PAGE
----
Edward Snowden Infiltrated a Teen Group Chat to School Them About Government Spying


Recently, Edward Snowden, scourge of the National Security Agency, was pulled into a Twitter group chat of teenage cheerleaders and competitive dancers, an unexpected consequence of being an infamous whistleblower. 

Snowden, who introduced himself as Ed — "Not a big fan of formality," he said — had just one question for these enterprising kids: 

Where do you get your news?

Most adults who are pulled into random roving group chats full of Twitter teens don't have time to keep in touch with the crew throughout the day. This is not a problem if you're currently serving out your asylum, like Snowden is — a situation that might give you some extra hours to go through your inbox.

I went inquiring after the secret teen chat, and was suddenly pulled into the world of Taylor, Talia, Gabby and an assortment of curious "olds" who were pulled into the discussion at one point or another.

Once embedded, I showed the group some modeling pics of Snowden when he was a teenager.

"His modeling photos are the single greatest thing I have ever seen — he should really abandon scamming for a full time modeling career," Abby Misbin, who identifies as Queen of the Memes and "part time scam lord," told Mic in a direct message.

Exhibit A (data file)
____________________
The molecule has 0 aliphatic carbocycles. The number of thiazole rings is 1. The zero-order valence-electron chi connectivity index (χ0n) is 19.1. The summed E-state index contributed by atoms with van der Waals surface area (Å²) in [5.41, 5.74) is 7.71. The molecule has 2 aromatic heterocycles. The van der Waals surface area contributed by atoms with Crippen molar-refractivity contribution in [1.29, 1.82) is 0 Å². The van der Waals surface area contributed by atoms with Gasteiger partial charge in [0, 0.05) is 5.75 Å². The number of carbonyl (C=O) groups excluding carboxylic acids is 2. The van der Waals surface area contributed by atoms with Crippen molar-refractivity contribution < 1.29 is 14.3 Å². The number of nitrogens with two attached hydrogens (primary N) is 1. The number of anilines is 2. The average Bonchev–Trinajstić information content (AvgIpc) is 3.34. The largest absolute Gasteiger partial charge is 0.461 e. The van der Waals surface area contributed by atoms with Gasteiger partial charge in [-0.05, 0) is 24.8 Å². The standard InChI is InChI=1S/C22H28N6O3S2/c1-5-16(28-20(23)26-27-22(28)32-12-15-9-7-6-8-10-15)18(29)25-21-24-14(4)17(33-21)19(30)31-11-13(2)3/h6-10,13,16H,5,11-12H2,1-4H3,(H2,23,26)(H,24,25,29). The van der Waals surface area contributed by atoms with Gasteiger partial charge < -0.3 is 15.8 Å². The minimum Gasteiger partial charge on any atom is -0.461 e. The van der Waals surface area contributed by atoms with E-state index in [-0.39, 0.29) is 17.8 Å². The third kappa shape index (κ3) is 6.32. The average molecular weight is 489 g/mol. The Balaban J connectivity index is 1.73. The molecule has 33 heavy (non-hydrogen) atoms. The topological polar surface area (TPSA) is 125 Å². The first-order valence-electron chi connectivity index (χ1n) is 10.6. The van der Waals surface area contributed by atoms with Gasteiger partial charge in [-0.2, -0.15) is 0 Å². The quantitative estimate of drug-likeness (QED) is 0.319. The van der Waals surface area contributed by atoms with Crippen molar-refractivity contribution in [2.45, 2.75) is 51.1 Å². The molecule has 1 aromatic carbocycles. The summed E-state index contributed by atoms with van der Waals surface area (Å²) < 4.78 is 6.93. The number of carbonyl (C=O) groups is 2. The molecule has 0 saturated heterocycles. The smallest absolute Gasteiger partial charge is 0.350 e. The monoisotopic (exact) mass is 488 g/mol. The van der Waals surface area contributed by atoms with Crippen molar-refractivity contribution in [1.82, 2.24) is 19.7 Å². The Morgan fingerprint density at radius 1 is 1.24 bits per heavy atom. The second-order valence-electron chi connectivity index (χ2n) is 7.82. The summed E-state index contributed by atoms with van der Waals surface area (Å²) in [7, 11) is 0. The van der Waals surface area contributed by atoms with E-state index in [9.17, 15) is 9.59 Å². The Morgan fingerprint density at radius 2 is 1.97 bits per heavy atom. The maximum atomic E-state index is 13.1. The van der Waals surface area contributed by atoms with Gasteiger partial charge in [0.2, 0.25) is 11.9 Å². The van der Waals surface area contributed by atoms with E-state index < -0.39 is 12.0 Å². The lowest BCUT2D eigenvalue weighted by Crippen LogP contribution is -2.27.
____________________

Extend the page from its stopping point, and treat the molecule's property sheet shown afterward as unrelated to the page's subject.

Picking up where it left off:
Misbin says the group chat initially took off after she trolled the group to "talk about how Avril Lavigne is apart of an elaborate death hoax."

Hacker News, Twitter

I asked the group what they would have said to Snowden had he stuck around longer in the chat. What words did the youth have for the world's most wanted man?

"He's the most savage scammer," Gabby Popoli, who had never heard of him before he popped into the chat, told me in the chat. "He's a legend."

"^^," the others instantaneously agreed, adding that he seems cool and that he's a savage.

Snowden willfully ducked out of the chat after a few minutes. He admitted that he has a warrant on him, to put it lightly: "You might not want to include me in your DMs unless you want them [the FBI] to have copies of them," he wrote. "Stay free out there."

Twitter DMs are regularly subject to warrants by law enforcement. The dancers, for their part, wanted Snowden to stay.

As for Snowden's question, most of the members of the group chat said that they get their news from Twitter. Technically, research shows that another answer to Snowden's question could have been Facebook, the primary source of news media for young Americans.

We've reached out to Edward Snowden to ask about his experience roaming the underground world of teen group chats and whether he has a special message for Generation Z, and we will update if we hear back.


h/t Dave Lozo/Twitter